But for one small misstep in mid-May, Triston Casas almost certainly would have been in the big leagues by now.
The Sox had no immediate plans to call up Casas on May 17 when he scampered back to third base on a play and landed awkwardly on the bag, the weight of his 260-pound frame funneling into his lower right leg and producing a high ankle sprain.
But had he avoided the injured list from mid-May through mid-July, it’s likely — nearly certain — that the Red Sox would have summoned him at some point from Triple-A Worcester, hoping the 2018 first-rounder might help improve the team’s dreadful first base production.
Casas has been committed to the long view throughout his player development. A year ago, when some clamored for him to be called up to the big leagues from Double-A, he insisted that he wasn’t yet prepared for such an opportunity.
Had patience been a more difficult trait to maintain through this May, June, and July, when a summons from Triple-A to the big leagues represented a smaller step?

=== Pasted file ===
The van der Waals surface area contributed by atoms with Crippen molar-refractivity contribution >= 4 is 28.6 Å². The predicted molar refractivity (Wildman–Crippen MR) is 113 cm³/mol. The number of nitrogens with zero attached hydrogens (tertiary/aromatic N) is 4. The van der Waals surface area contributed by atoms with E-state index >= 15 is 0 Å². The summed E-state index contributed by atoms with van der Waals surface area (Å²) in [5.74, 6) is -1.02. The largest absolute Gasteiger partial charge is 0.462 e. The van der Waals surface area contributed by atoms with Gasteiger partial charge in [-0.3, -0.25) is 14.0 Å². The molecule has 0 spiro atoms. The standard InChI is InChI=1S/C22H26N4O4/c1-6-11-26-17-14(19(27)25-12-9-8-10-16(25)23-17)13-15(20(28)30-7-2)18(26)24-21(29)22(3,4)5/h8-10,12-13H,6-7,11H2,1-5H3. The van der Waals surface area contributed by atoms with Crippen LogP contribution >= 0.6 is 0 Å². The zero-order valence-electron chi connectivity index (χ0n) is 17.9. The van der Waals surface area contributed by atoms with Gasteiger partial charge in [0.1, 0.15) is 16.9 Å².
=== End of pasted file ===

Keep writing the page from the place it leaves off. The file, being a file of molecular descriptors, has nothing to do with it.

“Absolutely not,” said Casas. “I try to not feel sorry for myself. I know one day my time will come and when it comes, it’s going to be super special for me and my family. But I’m not in any frame of mind that isn’t right where I’m at right now. I try to keep my head above my feet.”
Casas was determined to use the time when he couldn’t play to improve — yet faced a practical limitation in doing so. After all, it wasn’t simply that he couldn’t play in games while injured — he didn’t even swing for more than six weeks, a particularly painful development for someone who is admittedly obsessed with the science of hitting.
“I did the math and it’s the longest period of time I ever went without swinging,” said Casas, noting it exceeded breaks he was forced to endure after surgery to repair a torn thumb ligament in 2018 and his recovery from knee surgery as a high schooler in 2016. “I love hitting. It’s my favorite thing to do in the world. If you ask me about it, I’ll be able to write a book. I’ve always said if you judge a fish by its ability to climb a tree, you’re going to think it’s dumb, but if you talk to me about hitting you might think I’m the smartest person in the world.”
Since he couldn’t swing, Casas tried to hone his hitting mind while sidelined at the team’s spring training facility in Fort Myers. He established goals for each day of rehab, focused on work with the strength staff so that he could be in the best possible shape when he did come back, and spent nights thinking through how he’d game-plan for pitchers had he been able to play the next day.